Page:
This edited article about birds’ nests originally appeared in Look and Learn issue number 800 published on 14th May 1977.
Birds’ nests vary considerably, often to an amazing degree, in their shape, size and intricacy of construction. All these things, are, of course, governed to some degree as to where they are situated.
A nest is a shelter constructed by an animal for the purpose of rearing its young. The nesting instinct is common to a large part of the mammal world, but nest building has attained its highest development among the birds as a class.
Generally, the most elaborate nests are made by those species whose young are most helpless in the earlier stages of life. Where, as in game birds, the young are still able to run about and pick up food soon after being hatched, the nest is on the ground. Birds such as the finches, which may have many enemies, take the most pains to conceal their young, either by placing them in an inaccessible place, or by covering the outside with lichens, or other material to match its surroundings.
It is still difficult though to find a truly common factor when it comes to birds’ nests. Some make no nests at all, laying their eggs on bare ground or on a rock ledge. Others display a remarkable skill, weaving the most elaborate nests from grasses, or sewing large leaves together, using the beak as a needle, and bits of climbing plants as threads. Still others show great ingenuity in improvising nests under the most difficult circumstances.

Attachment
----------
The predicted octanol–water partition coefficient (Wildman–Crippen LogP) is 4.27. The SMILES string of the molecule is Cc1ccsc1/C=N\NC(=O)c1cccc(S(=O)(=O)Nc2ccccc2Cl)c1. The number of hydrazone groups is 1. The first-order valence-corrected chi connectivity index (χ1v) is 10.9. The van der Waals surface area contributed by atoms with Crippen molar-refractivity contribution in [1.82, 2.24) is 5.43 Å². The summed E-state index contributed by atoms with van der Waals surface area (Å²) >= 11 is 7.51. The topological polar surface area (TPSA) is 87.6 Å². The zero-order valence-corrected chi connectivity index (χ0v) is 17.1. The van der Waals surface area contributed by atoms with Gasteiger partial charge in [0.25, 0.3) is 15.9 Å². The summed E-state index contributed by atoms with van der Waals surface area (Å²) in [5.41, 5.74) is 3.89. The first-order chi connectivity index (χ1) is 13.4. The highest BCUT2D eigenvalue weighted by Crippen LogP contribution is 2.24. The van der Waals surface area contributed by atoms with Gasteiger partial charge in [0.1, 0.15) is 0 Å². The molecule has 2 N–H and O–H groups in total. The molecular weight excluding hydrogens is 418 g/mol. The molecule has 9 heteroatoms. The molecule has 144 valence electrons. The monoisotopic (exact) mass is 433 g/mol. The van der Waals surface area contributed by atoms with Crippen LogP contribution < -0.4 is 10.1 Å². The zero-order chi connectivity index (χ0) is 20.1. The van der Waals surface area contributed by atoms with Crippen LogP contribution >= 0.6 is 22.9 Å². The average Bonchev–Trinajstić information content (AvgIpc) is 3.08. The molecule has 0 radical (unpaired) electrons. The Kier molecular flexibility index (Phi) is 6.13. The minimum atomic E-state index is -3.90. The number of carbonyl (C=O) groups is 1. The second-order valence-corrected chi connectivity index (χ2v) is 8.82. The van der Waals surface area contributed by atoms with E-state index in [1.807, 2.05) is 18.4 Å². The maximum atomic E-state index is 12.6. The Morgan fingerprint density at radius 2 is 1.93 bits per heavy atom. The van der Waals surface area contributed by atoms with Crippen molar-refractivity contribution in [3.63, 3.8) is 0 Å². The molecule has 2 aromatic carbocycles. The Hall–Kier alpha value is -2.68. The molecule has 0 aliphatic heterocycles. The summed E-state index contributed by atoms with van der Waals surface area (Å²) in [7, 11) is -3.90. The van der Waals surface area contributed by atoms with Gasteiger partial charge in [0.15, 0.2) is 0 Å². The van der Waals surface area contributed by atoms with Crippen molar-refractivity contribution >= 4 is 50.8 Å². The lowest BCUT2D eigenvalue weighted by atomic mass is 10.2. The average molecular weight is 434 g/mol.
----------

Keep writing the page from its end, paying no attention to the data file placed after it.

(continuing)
In some of the barren lands of New Mexico, where no trees or shrubs grow, crows have taken to collecting bits of wire, etc., left by telephone linesmen, and constructing their nests at the top of telegraph poles with these, much to the annoyance of repair men when this results in a short circuit.
A few years ago a house sparrow in Regent’s Park was found to have made a nest entirely from matches and bits of matchboxes it had picked up in the park.
Then there was the case of an Essex housewife who left a £1 in an empty milk bottle to pay the milkman. The next day the note had gone, but the milkman disclaimed all knowledge of it. This led to some embarrassment on both sides until some time later, when the housewife happened to look into a blackbird’s nest in her garden, where she found the note lining the nest and held in place with moss and grass.
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